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Published in Under the Rainbow on December 01, 2013

IN THE NEWS

A kaleidoscope of significant news from Batson

Batson social worker part of new degree program in play therapy

As part of a new online degree program through the University of Mississippi, Rebecca Prewitt, licensed clinical social worker in Batson Children’s Hospital, is studying to become the first education specialist in play therapy and a registered play therapist at the Medical Center.

The program is the first of its kind in the nation according to Ole Miss, offering online classes and clinical experience resulting in a Specialist in Education degree with an emphasis in play therapy.  Other students in the program are also currently mental health therapists – LCSW, LPC or LMFT for example – licensed to practice independently. As part of her practicum experience, Prewitt currently provides services in the Children’s Justice Center and the Inpatient Child Psychiatry Unit.

Play therapy is a means of working with children generally between the ages of two and 12 in which play, their natural way of experiencing their worlds, is the primary vehicle of communication. 

“Developmentally, children may not yet be adept in talking out their issues.  So, in play therapy, a child is brought into a playroom and is allowed to 'play out' whatever is troubling him or causing disturbance,” Prewitt said.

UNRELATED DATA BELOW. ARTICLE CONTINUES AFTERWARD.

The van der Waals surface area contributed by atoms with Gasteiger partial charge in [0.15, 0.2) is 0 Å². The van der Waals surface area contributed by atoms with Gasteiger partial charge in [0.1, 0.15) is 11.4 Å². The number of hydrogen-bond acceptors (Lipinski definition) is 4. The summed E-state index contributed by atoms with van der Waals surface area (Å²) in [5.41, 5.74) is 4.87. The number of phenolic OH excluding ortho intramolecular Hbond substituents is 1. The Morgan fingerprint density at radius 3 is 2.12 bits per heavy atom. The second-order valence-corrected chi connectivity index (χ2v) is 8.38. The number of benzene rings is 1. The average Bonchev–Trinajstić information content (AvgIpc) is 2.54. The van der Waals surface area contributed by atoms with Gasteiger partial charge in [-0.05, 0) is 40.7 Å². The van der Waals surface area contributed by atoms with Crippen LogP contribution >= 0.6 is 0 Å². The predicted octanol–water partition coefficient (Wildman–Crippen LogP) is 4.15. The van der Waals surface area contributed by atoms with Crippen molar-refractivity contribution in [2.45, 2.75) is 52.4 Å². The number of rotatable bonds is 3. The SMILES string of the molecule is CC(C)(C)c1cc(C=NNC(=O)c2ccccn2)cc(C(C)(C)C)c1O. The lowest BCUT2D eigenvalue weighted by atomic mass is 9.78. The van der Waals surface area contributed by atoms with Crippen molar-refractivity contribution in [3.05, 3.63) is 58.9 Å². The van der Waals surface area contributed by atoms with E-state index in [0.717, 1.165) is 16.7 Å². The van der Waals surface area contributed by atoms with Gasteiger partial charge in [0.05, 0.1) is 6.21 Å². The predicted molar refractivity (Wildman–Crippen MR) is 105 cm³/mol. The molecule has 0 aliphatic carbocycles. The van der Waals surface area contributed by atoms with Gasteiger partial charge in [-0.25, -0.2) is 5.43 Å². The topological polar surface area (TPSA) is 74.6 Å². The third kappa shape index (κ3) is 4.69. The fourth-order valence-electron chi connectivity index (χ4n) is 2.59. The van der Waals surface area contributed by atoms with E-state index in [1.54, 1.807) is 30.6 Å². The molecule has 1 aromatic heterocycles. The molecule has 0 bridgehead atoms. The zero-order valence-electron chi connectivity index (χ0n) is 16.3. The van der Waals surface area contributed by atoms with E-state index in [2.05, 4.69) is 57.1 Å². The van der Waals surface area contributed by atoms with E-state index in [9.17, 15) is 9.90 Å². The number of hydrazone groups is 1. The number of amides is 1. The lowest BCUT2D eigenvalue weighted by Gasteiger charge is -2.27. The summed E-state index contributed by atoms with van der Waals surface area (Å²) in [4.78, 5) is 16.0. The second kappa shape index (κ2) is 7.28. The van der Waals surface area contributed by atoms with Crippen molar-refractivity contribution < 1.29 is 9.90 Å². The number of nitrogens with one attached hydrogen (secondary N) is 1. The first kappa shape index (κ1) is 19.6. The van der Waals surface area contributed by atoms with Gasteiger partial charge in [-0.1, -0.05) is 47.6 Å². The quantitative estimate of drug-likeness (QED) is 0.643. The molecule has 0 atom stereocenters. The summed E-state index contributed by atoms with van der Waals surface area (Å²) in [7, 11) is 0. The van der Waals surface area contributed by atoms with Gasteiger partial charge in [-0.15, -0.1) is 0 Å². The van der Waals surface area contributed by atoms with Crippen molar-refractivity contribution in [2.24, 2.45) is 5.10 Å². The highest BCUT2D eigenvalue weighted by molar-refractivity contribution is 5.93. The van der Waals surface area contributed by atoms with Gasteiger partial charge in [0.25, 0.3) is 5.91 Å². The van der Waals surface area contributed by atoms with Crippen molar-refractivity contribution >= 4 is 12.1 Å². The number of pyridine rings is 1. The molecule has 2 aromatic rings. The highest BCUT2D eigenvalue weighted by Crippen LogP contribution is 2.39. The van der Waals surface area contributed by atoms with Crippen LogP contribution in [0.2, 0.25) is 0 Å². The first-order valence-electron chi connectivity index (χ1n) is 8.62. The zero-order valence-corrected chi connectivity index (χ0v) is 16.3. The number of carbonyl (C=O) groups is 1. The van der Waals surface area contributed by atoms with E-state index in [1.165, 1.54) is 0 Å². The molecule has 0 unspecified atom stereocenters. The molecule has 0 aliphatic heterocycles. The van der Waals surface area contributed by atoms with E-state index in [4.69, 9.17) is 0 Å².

“Many childhood issues and disorders respond well to the therapy and it can also be effective for issues surrounding medical protocols and procedures, so we would love to see it used on a bigger scale throughout Batson in the future.”

Heart Center hosts ‘Cardiac Boot Camp’ for hospital staff

Dr. Mary Taylor talks about caring for patients with congenital heart defects to a group of Batson Children’s Hospital staff during a recent Cardiac “Boot Camp” put on by the Children’s Heart Center.
Dr. Mary Taylor talks about caring for patients with congenital heart defects to a group of Batson Children’s Hospital staff during a recent Cardiac “Boot Camp” put on by the Children’s Heart Center.

The Children’s Heart Center recently held a “Cardiac Boot Camp” to educate Batson Children’s Hospital employees about the complexities of caring for patients with heart disease.